Actualité - Corporate

SAIRPICO, a team led by Dr. Charles Kervrann that combines artificial intelligence with cell imaging


Just a year ago, the Space-time imaging, artificial intelligence and computing for cellular and chemical biology team (SAIRPICO), led by Dr. Charles Kervrann, joined the Cellular and Chemical Biology unit (CNRS UMR3666 / Inserm U1143).

Dr Charles Kervrann

SAIRPICO particularity's lies in its double affiliation, both to Institut Curie and to the National Institute for Research in Digital Science and Technology (Inria), in Rennes. Thus, she takes advantage of the expertise of both institutes to design innovative imaging approaches, aimed at revealing the secrets of cellular biology and opening up new perspectives in nanomedicine. 


► Can you tell us about your background and your work?  

Dr. Charles Kervrann: I obtained my doctorate and my accreditation to supervise research (habilitation à diriger des recherches - HDR) in signal processing and telecommunications at the University of Rennes 1, respectively in 1995 and 2010. I was appointed as research director at Inria in 2010. Previously, I held the position of researcher in the Department of Applied Mathematics and Informatics of INRAE in Jouy-en-Josas from 1998 to 2010. My experience led me to head a team named SERPICO at Inria, in Rennes, from 2017 to 2023. The result of a collaboration between Inria, Institut Curie1 and the CNRS, its objective was to develop innovative mathematical and statistical methods for the processing of biological images.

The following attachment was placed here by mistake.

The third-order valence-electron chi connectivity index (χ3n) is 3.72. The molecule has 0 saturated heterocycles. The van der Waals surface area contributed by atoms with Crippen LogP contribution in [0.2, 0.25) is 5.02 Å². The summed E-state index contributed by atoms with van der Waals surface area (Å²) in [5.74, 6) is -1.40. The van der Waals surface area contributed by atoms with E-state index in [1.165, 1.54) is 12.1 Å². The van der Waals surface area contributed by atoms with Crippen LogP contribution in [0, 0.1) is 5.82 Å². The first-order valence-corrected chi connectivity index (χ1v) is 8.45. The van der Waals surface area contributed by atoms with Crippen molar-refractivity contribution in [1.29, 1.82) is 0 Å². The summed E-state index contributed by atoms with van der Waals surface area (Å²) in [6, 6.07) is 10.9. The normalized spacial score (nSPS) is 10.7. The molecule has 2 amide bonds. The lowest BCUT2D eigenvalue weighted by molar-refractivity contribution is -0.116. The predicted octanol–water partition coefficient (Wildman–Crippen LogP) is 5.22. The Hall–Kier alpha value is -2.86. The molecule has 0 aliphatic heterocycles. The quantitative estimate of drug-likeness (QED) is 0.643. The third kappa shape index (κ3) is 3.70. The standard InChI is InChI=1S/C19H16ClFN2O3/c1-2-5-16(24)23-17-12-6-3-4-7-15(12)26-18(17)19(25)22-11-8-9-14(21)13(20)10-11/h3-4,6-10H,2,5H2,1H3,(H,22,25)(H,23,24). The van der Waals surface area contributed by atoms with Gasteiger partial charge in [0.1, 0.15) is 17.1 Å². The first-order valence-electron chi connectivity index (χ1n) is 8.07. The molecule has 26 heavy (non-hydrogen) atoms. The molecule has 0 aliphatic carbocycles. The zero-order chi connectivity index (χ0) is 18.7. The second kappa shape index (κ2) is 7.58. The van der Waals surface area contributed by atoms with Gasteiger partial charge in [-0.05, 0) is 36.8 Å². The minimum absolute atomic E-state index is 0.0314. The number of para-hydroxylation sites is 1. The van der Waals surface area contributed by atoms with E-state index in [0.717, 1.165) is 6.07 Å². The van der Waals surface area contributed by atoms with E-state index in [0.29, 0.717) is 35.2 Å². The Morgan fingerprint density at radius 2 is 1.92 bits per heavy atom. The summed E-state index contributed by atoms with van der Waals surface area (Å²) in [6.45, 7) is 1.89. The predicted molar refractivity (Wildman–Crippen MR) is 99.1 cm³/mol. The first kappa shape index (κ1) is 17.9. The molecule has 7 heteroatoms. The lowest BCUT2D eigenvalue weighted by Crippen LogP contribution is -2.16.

► Since then, how has your team evolved? 

Dr. Charles Kervrann: In 2023, SERPICO underwent a reconfiguration and became SAIRPICO. The team then integrated the Cellular and Chemical Biology unit (CNRS UMR3666 / Inserm U1143), directed by Dr. Ludger Johannes, and is now located both in Paris, at Institut Curie, and in Rennes, at Inria. Today it has 16 members divided between the two institutes, according to their specialties. We invest artificial intelligence techniques in our image processing to study cellular dynamics and molecular interactions. We also wish to take advantage of this new impetus to take an interest in a new image modality: polarized optical microscopy, which is still little explored in biology.  


► How do you leverage your dual locations? 

Dr. Charles Kervrann: To carry out our work, we have on one side Inria, which provides expertise in applied mathematics and artificial intelligence. On the other hand, Institut Curie brings its know-how in cellular biology, chemical biology and in imaging. Working at Institut Curie allows us to take advantage of its research resources and infrastructure. They are essential for us to make significant progress in our projects, and in particular to contribute to precision medicine.  

In addition, I am convinced that this attachment to Institut Curie strengthens our impact and our relevance in the fight against cancer, while positioning us as a reference in bioinformatics imaging for basic research in oncology.